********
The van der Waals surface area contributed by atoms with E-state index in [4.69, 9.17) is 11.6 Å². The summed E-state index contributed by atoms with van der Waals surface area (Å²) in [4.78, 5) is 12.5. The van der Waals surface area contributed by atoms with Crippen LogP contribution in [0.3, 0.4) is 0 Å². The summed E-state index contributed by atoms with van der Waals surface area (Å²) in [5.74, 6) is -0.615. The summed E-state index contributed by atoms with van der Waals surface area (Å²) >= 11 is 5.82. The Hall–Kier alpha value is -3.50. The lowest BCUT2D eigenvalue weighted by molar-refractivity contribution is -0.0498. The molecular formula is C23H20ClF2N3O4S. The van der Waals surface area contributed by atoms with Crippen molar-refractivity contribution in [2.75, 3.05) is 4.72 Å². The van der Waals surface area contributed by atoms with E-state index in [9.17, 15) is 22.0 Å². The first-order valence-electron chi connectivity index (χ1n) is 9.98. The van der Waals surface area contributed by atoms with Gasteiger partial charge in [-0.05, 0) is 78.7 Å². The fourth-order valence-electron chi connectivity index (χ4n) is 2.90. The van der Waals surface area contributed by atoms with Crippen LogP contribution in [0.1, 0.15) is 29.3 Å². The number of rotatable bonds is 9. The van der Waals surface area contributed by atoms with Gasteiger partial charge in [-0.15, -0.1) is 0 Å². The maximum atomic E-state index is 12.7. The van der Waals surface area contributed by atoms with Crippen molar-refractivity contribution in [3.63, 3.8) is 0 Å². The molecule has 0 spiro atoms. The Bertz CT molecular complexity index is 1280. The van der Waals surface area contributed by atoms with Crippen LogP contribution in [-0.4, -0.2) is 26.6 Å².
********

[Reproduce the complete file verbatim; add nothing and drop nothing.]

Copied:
The van der Waals surface area contributed by atoms with E-state index in [4.69, 9.17) is 11.6 Å². The summed E-state index contributed by atoms with van der Waals surface area (Å²) in [4.78, 5) is 12.5. The van der Waals surface area contributed by atoms with Crippen LogP contribution in [0.3, 0.4) is 0 Å². The summed E-state index contributed by atoms with van der Waals surface area (Å²) in [5.74, 6) is -0.615. The summed E-state index contributed by atoms with van der Waals surface area (Å²) >= 11 is 5.82. The Hall–Kier alpha value is -3.50. The lowest BCUT2D eigenvalue weighted by molar-refractivity contribution is -0.0498. The molecular formula is C23H20ClF2N3O4S. The van der Waals surface area contributed by atoms with Crippen molar-refractivity contribution in [2.75, 3.05) is 4.72 Å². The van der Waals surface area contributed by atoms with E-state index in [9.17, 15) is 22.0 Å². The first-order valence-electron chi connectivity index (χ1n) is 9.98. The van der Waals surface area contributed by atoms with Gasteiger partial charge in [-0.05, 0) is 78.7 Å². The fourth-order valence-electron chi connectivity index (χ4n) is 2.90. The van der Waals surface area contributed by atoms with Crippen LogP contribution in [0.1, 0.15) is 29.3 Å². The number of rotatable bonds is 9. The van der Waals surface area contributed by atoms with Gasteiger partial charge in [-0.15, -0.1) is 0 Å². The maximum atomic E-state index is 12.7. The van der Waals surface area contributed by atoms with Crippen molar-refractivity contribution in [3.63, 3.8) is 0 Å². The molecule has 0 spiro atoms. The Bertz CT molecular complexity index is 1280. The van der Waals surface area contributed by atoms with Crippen LogP contribution in [-0.4, -0.2) is 26.6 Å².